These are slightly bizarre comments, as we do have comprehensible (i.e., simple) theories of stock markets—the efficient markets hypothesis, for instance[1]This should not be taken as an endorsement of the efficient markets hypothesis—or any part of (neo)classical economics—as correct. A theory’s scientific-ness is no guarantee of its … Continue reading—and gases—the kinetic theory, for instance—which can give approximate predictions regarding real life events like the examples given. The professor’s view can be narrowed down slightly based onhis assertion that Rawski & Baumont (2023) “seem to misunderstand the linkage between experiment and theory” (p34 of v7)[2]This is a bold claim for Piantadosi to make given that he is a psychologist, while Lucie Baumont—the latter half of Rawski & Baumont—is an empirical astrophysicist. when they state that “Explanatory power, not predictive adequacy, forms the core of physics and ultimately all modern science.” (Rawski & Baumont 2023) It would seem clear, then, that, for Piantadosi at least, that a “theory” is scientific only insofar as it has predictive power.

This may seem like a reasonable characterization—despite myriad insinuations to the contrary, virtually no one believes that predictive power is unimportant—but as soon as one attempts to develop that characterization things get dicey. What, for instance, is the required level of accuracy and precision for science? And What sort of things should a true science be able to predict? To use one of Piantadosi’s examples, individual molecules are the primitives of the kinetic theory of gasses, and the theory makes precise predictions about the behaviour of a gas—i.e., gas molecules in aggregate—but it is highly doubtful that it would make predictions about the actual motion of a particular molecule in any situation. Surely, this would be too much to ask of any theory of physics, yet Piantadosi seems to believe it is within the realm of scientific inquiry.

There’s also a question of what it means to “predict” something. Piantadosi’s argument boils down to “MLMs are better than Chomsky’s approach theory, because they make more correct predictions,” yet nowhere does he explicitly say what those predictions are, nor does he document any tests of those predictions. Instead, we are treated to his prompts to a chatbot followed by the chatbot’s response. Perhaps these are the predictions. Perhaps they predict how a human would respond to such prompts. If so, then so much the worse for MLMs qua scientific theories because, even if MLMs were indistinguishable from humans, the odds of any two humans answering a single question the same way is vanishingly slim, and any way to determine a general similarity between utterances would almost certainly be either arbitrary or dependent on some theoretical framework. At best, MLMs simulate human language use, meaning they no more predict facts of language than a compass predicts facts of geometry.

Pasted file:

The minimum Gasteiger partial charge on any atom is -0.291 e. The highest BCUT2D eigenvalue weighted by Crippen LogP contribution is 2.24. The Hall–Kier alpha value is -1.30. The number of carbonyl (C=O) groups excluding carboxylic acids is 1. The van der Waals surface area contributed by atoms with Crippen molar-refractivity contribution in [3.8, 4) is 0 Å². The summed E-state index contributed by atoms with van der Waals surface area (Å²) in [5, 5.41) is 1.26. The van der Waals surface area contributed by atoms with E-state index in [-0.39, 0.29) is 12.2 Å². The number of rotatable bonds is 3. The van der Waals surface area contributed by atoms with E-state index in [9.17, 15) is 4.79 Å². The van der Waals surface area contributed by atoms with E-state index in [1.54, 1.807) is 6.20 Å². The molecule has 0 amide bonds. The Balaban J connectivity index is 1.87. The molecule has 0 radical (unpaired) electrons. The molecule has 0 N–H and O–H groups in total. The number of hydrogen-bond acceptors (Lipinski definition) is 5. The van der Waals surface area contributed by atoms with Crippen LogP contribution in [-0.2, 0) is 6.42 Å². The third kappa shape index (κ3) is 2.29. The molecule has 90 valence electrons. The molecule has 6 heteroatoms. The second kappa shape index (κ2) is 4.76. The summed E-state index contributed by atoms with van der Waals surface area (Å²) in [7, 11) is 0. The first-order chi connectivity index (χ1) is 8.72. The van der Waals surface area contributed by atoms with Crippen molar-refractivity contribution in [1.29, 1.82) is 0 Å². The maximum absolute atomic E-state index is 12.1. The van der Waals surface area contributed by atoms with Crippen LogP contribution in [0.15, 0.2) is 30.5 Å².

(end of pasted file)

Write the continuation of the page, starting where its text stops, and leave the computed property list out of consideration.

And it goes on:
Chomsky’s approach to theories of language, on the other hand makes clear predictions if one bothers to engage with it. The predictions are of the form “Given theoretical statement T, a competent speaker of language L will judge expression S as (un)acceptable in context C.” This is exactly the sort of prediction that one finds in other sciences—”if one performs precisely this action under precisely these conditions, one will observe precisely this reaction”—and the sort of prediction that is absent in Piantadosi’s paper.

Indeed these predictions seem to be absent in the entire contemporary “AI” discourse, and with good reason—”AI” is not a scientific enterprise. It’s an engineering project. A fact that is immediately obvious when one considers how it measures success—against a battery of predetermined arbitrary tests. MLM researchers, then, aren’t discovering truths, they’re building tools to spec, like good engineers.

This is not to cast aspersions on engineers, but it does raise a question—the core question: How exactly can an engineering project like MLMs refute a scientific theory like Generative Grammar?


1 This should not be taken as an endorsement of the efficient markets hypothesis—or any part of (neo)classical economics—as correct. A theory’s scientific-ness is no guarantee of its correctness.
2 This is a bold claim for Piantadosi to make given that he is a psychologist, while Lucie Baumont—the latter half of Rawski & Baumont—is an empirical astrophysicist.